I hope your holiday season has been as quiet, peaceful and relaxing as mine! Winter is a time when I catch up on sleeping, eating with friends, strolling along the breakwater, and spending a whole lot of quality couch time with the cat. I finally get to read some of those books and magazines that have been piling up all year, and, I’ll admit, I watch a lot of TV. Naturally, some of my favourite shows are — nature documentaries!
In late December, BC’s local Knowledge Network offered a special treat: Judy Dench in “My Passion For Trees”. If you missed it, or if you live outside of BC, here’s a synopsis for you. (You can still watch the feature online until Jan 29, 2019. It’s free when you sign up.)
Renowned actress, Dame Judy Dench owns a park-like garden in Surrey, UK. A camera team accompanied her with her partner and a number of researchers, to various woodland locations over the course of a year. The result is a delightful conversation on science, history, and art, with a healthy dose of Shakespeare sonnets mixed in.
Judy Dench says she adored trees ever since she was a little girl, and considers them part of her extended family. Many of the trees growing on her property are dedicated to human loved ones, both past and present.
It just made my day to watch tree experts explain to Judy some of the same astonishing facts that have been part of the Gaia College curriculum for over 15 years now: Trees communicate with each other and with other living beings; they live symbiotically with insects and microorganisms like bacteria and mycorrhizal fungi; and they deploy sophisticated messaging and defense mechanisms in case of attack. Beeches, for example, release bitter-tasting tannins in response to browsing deer, while pines send out a perfume-like substance to attract ladybugs who help them against aphids.
Judy reacts by commenting on the forest being “a very social place”, and her perspective is changing beyond seeing a tree solely as an individual. The best part is the expression on her face when, with the help of a listening device, she is able to hear the rumbling and popping sounds of water traveling up through a tree trunk in spring!
The film serves up a range of tree-related tidbits. It includes fabulous images of fungal hyphae and slime molds seeking out decaying organic matter. In a fascinating close-up, water, being released from a dead branch during cold weather, instantly freezes into bizarre hair-like structures. And, you might be pleasantly surprised to learn what ‘arborglyphs’ are.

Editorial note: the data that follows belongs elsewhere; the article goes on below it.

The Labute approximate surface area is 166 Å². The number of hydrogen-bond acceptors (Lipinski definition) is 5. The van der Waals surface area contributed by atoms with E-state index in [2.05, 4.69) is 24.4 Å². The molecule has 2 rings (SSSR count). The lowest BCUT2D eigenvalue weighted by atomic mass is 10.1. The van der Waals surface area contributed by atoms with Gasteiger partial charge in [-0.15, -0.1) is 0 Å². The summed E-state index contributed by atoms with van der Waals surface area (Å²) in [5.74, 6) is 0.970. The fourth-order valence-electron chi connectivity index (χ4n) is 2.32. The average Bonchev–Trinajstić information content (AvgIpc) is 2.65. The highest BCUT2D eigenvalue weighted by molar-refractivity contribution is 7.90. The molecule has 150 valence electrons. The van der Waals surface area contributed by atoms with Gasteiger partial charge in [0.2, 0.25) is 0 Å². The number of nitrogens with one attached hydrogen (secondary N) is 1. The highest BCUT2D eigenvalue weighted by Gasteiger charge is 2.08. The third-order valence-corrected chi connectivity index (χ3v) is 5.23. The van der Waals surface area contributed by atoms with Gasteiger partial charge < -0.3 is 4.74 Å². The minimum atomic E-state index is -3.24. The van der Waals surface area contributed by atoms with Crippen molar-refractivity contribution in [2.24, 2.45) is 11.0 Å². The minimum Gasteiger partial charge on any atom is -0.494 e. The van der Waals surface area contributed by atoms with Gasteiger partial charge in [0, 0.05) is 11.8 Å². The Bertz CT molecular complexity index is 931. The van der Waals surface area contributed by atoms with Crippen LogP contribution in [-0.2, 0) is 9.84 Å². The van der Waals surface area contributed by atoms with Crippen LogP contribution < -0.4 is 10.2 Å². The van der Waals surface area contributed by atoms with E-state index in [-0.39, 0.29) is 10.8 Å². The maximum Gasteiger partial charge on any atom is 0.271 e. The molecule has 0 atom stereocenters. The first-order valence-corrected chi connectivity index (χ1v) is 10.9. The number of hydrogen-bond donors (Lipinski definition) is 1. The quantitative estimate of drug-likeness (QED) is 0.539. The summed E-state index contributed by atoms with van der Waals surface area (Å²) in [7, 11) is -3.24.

Further on, a mature oak on Judy’s property, serving as a study object for 3D-modelling, is found to have an astonishing 12 kilometres of branches, some 260,000 leaves, and around 25 tonnes of wood mass.
Another take features a display of the well-preserved remains of a 130’ long warship from the time of Henry VIII. This single ship’s timber frame was made from 600 oak trees, representing 40 acres of woodland - a floating forest!
For the bigger picture, a computer graphic shows seasonal fluctuations of atmospheric CO2 mainly around the Northern hemisphere, its levels falling in summer when trees absorb more of it, and rising in winter when deciduous leaves have been shed.
The movie ends with two young native trees (an oak and a yew) being planted in Judy’s garden, true to the saying, “The best time to plant a tree was 50 years ago, but the next best time is today.”
Check out Knowledge Network online wherever you are, in BC and beyond. I trust you are already well familiar with the CBC’s “Nature Of Things” series with David Suzuki. There’s never been so much choice of new and relevant information in all media. But above all, when the show is over, go outside and take a good look (and listen) around. My next blog will be on extinction — a rather less lighthearted and critically important topic.